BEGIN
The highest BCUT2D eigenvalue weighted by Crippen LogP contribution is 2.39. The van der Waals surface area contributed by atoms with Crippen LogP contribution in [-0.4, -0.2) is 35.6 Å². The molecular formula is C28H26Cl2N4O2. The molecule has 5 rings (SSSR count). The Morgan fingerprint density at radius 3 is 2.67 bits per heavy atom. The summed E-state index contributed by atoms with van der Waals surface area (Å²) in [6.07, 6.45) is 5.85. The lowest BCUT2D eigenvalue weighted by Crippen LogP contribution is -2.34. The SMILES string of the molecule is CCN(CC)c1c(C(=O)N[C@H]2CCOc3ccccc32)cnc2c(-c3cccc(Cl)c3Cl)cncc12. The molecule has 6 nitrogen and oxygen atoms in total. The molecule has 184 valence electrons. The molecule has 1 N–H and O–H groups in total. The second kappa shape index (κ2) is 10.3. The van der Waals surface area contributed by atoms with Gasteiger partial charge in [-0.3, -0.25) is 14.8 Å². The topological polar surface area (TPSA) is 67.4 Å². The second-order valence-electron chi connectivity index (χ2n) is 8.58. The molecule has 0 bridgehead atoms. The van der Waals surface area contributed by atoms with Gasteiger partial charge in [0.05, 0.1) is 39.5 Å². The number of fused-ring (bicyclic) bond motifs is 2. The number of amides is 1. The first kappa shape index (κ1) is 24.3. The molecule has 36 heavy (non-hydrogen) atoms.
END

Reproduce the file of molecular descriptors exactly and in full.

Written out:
The highest BCUT2D eigenvalue weighted by Crippen LogP contribution is 2.39. The van der Waals surface area contributed by atoms with Crippen LogP contribution in [-0.4, -0.2) is 35.6 Å². The molecular formula is C28H26Cl2N4O2. The molecule has 5 rings (SSSR count). The Morgan fingerprint density at radius 3 is 2.67 bits per heavy atom. The summed E-state index contributed by atoms with van der Waals surface area (Å²) in [6.07, 6.45) is 5.85. The lowest BCUT2D eigenvalue weighted by Crippen LogP contribution is -2.34. The SMILES string of the molecule is CCN(CC)c1c(C(=O)N[C@H]2CCOc3ccccc32)cnc2c(-c3cccc(Cl)c3Cl)cncc12. The molecule has 6 nitrogen and oxygen atoms in total. The molecule has 184 valence electrons. The molecule has 1 N–H and O–H groups in total. The second kappa shape index (κ2) is 10.3. The van der Waals surface area contributed by atoms with Gasteiger partial charge in [-0.3, -0.25) is 14.8 Å². The topological polar surface area (TPSA) is 67.4 Å². The second-order valence-electron chi connectivity index (χ2n) is 8.58. The molecule has 0 bridgehead atoms. The van der Waals surface area contributed by atoms with Gasteiger partial charge in [0.05, 0.1) is 39.5 Å². The number of fused-ring (bicyclic) bond motifs is 2. The number of amides is 1. The first kappa shape index (κ1) is 24.3. The molecule has 36 heavy (non-hydrogen) atoms.